tuberculosis incidence rate (compared with 2015)

(less
than 55 tuberculosis cases per 100 000 population)

–No affected families
facing catastrophic costs due to tuberculosis

TARGETS
FOR 2035

–95% reduction in
tuberculosis deaths (compared with 2015)
–90% reduction in
tuberculosis incidence rate (compared with 2015)

(less
than 10 tuberculosis cases per 100 000 population)

–No affected families
facing catastrophic costs due to tuberculosis

TABLE 1 The post-2015 global TB strategy adapted from WHO, Global
strategy and targets for tuberculosis prevention, care and control beyond 2015, http://www.who.int/entity/tb/post2015_TBstrategy.pdf?ua=1

 

 

 

 

NATIONAL GUIDELINESS FOR MANAGEMENT OF TUBERCULOSIS – MALAYSIAN HEALTH
MINISTRY 6

The aim of the TUBERCULOSIS – CLINICAL PRACTICE GUIDELINES is to
standardise the management of TB at all levels of care in Malaysia with a view
to improving patient care and preventing the emergence of MDR-TB. Below are
some recommendations outlined in the 3rd Edition of Tuberculosis
Management published by the Malaysian Health Technology Assessment Section
(MaHTAS)

Recommendation 1

• High risk groups should be considered to be screened for active
tuberculosis.

• HIV screening should be offered to all patients with tuberculosis.

Recommendation 2

• Light emitting diode-based fluorescence microscopy (LED FM) should be
used as the

preferred method over the conventional Ziehl-Neelsen light microscopy in
diagnosing

pulmonary tuberculosis in both high and low volume laboratories.

•  In  implementing 
LED  FM,  the 
need  of  laboratory 
staff  training,  standard 
operating

procedures and appropriate quality assurance should be addressed.

Recommendation 3

• Nucleic  Acid  Amplification 
Tests  (molecular  methods 
endorsed  by  World 
Health

Organization) can be performed for the detection of Mycobacterium
tuberculosis from

clinical specimens.

Recommendation 4

•  Commercial  serological 
assay should not be usedto diagnose pulmonary and

extrapulmonary TB.

Recommendation 5

• Sputum induction should be considered to establish the diagnosis in
patients suspected

to have pulmonary tuberculosis who are smear negative or unable to
produce sputum,

whenever appropriate.

• Gastric lavage or bronchoscopy may be considered in patient who is not
suitable for

sputum induction.

Recommendation 6

• Fixed-Dose Combinations (FDCs) are preferred to separate-drugs
combination for the

treatment of tuberculosis.

 • In patients who develop
toxicity, intolerance or contraindication to specific component

drugs, FDCs can be substituted with separate-drug regimens.

Recommendation 7

•  All extra pulmonary
tuberculosis should be treated with anti-tuberculosis treatment for a

minimum of six months except for bone (including spine) and joint
tuberculosis for 6 – 9

months and tuberculous meningitis for 9 – 12 months.

•  Streptomycin should be used
instead of ethambutol in adult TB meningitis.

Recommendation 8

•  Screening  for 
tuberculosis  should  be 
done  among  all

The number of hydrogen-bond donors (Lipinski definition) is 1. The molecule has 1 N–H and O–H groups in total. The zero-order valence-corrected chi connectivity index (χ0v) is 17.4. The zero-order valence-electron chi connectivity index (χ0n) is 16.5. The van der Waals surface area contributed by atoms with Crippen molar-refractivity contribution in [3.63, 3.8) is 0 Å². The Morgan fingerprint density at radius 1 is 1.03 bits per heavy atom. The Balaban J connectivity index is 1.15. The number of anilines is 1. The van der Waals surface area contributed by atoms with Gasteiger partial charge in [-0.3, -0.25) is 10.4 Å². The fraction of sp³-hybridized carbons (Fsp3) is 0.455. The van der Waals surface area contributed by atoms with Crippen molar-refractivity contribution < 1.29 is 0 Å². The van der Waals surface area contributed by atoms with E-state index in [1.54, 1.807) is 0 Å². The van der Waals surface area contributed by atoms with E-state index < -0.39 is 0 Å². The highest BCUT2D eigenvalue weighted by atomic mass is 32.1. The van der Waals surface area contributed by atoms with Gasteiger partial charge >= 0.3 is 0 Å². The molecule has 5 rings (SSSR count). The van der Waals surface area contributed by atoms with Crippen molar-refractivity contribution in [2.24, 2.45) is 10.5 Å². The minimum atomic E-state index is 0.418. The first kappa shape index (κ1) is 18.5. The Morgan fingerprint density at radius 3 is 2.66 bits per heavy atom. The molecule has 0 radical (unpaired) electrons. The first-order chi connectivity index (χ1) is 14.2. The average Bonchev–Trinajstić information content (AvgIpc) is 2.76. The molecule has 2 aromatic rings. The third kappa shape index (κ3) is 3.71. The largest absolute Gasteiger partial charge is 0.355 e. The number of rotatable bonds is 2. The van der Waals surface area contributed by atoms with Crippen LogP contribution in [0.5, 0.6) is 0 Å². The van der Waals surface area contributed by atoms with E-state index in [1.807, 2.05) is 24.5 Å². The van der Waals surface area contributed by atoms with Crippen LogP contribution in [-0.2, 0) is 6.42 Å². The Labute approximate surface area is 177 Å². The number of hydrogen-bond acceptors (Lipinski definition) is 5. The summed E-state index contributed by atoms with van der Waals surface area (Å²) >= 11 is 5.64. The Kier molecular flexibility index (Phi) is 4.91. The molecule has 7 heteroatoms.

close  contacts  (especially

household contacts) and high risk group.

Recommendation 9

•  All healthcare facilities
should have administrative, engineering and personal protective

measures  in  place 
to  reduce  tuberculosis 
occupational  risk  of 
healthcare  workers.

 

 

 

 

MANAGING TB –
INDIVIDUAL PERSPECTIVES IN PREVENTING THE SPREAD OF INFECTION

Tuberculosis is fatal, dreadful and has high potential to cause dire
consequences if it is not carefully managed. This scenario analogues an adage
which depicts prevention is better than cure. People suffering from pulmonary
TB normally will be contagious up to about two to three weeks into their course
of treatment. It is not mandatory for isolation during this time, however, some
basic preventive measures are vital to avoid TB spreading to family and friends
in our surroundings. Some ways are being outlined below: 

·        
keep a distance or minimize mingling
in public or crowd

·        
take an off from work, school or
college until you are advised safe to resume by your TB treatment team

·        
always remember to cover your
mouth when sneezing, coughing or laughing, it is feasible to use a
disposable tissue in such circumstances

·        
bear in mind that it is crucial to
dispose any used tissues – preferably in a sealed plastic bag 

·        
if possible, open windows  at the areas you spend time  to ensure a good ventilation of fresh air

·        
try to avoid sleeping in a shared
room – you may cough or sneeze in your sleep without your knowledge – opt
for a separate room

·        
if you experience persistent coughs
or blood in sputum, immediately consult a doctor or a physician and strictly
avoid self-medication or OTC drugs

·        
know your medications well- consult
your TB treatment team to get enlightened about the basic info on interactions
of certain drugs before commencing any treatment course

·        
plan a balanced nutritious diet to
avoid side-effects of a medication and to ensure a healthy and destressed
lifestyle

·        
be disciplined when it comes to
taking your medicines – take your medications exactly according to doses
prescribed by the physician and it is mandatory to complete the whole course of
antibiotics

·        
basically, taking medication for six
months is the best way to ensure the TB bacteria are killed, however it is
always the best to follow what is prescribed